Fine-Tuning Flight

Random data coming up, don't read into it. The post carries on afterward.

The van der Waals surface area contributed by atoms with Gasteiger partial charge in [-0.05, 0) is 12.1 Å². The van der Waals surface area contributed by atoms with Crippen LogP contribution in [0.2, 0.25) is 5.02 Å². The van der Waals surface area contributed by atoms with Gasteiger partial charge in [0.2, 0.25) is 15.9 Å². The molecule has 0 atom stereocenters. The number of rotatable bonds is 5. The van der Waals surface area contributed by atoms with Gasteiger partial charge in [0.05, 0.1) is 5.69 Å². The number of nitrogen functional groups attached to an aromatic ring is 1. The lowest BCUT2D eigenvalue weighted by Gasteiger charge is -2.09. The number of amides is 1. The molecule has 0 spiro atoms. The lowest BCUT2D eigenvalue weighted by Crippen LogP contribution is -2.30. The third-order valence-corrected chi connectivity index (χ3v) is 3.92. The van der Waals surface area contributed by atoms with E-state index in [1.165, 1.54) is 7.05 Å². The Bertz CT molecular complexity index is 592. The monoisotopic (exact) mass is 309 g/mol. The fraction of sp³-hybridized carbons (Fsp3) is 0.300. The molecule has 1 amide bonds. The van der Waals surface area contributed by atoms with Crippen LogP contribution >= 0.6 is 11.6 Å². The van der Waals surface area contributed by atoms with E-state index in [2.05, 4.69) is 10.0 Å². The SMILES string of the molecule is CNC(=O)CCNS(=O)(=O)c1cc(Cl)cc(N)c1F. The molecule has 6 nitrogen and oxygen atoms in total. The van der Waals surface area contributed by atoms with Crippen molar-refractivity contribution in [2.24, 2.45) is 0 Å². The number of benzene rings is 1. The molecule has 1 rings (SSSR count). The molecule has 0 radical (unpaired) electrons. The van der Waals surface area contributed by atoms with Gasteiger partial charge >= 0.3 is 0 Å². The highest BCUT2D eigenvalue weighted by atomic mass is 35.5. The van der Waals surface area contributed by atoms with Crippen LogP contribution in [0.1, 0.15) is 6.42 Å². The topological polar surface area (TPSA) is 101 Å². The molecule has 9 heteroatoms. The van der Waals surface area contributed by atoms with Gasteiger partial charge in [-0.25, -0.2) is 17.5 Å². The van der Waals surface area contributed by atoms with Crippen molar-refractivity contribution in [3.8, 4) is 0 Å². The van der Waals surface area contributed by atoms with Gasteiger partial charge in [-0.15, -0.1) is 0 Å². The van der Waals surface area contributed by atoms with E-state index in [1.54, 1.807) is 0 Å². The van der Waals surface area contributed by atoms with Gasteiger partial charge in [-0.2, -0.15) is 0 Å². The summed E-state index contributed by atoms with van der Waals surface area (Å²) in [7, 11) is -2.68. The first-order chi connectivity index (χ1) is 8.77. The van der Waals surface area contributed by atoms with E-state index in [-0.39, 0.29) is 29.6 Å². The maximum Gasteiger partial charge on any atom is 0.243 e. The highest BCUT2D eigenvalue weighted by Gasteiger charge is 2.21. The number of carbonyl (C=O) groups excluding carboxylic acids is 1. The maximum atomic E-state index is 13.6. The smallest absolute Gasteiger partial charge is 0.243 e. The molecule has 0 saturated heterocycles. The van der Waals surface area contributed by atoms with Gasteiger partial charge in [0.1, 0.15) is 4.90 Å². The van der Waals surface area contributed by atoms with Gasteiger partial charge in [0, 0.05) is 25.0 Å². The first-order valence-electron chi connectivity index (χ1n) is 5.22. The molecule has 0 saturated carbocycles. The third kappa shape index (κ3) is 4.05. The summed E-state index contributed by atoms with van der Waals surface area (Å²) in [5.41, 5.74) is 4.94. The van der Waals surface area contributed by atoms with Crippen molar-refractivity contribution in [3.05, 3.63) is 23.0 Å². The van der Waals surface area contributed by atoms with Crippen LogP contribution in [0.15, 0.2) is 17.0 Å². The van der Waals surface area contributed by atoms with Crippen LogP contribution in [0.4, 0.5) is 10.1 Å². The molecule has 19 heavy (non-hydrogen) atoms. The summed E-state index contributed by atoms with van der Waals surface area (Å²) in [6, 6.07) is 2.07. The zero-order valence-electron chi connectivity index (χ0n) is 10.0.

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We humans generally use fixed wings for flight, but in nature, flapping flight dominates. As an animal flaps, it extends or draws in its wings during key points of the cycle in order to change its aerodynamics. But this control can be more than just a matter of stretching their wings. Recent work on bats shows that they can fine-tune the stiffness of their wings’ membrane using tiny, hair-thin muscles. Each muscle is too slight to change a wing’s shape on its own, but by firing synchronously–tensing on the downstroke and relaxing on the upstroke–the bat can manipulate its membrane stiffness and thereby affect its wing shape. Moreover, the timing of the muscles’ action changes with flight speed, suggesting that the bats are actively controlling their aerodynamics during flight. (Video credit: Swartz-Breuer lab/Brown University; via Futurity; submitted by Boris M)

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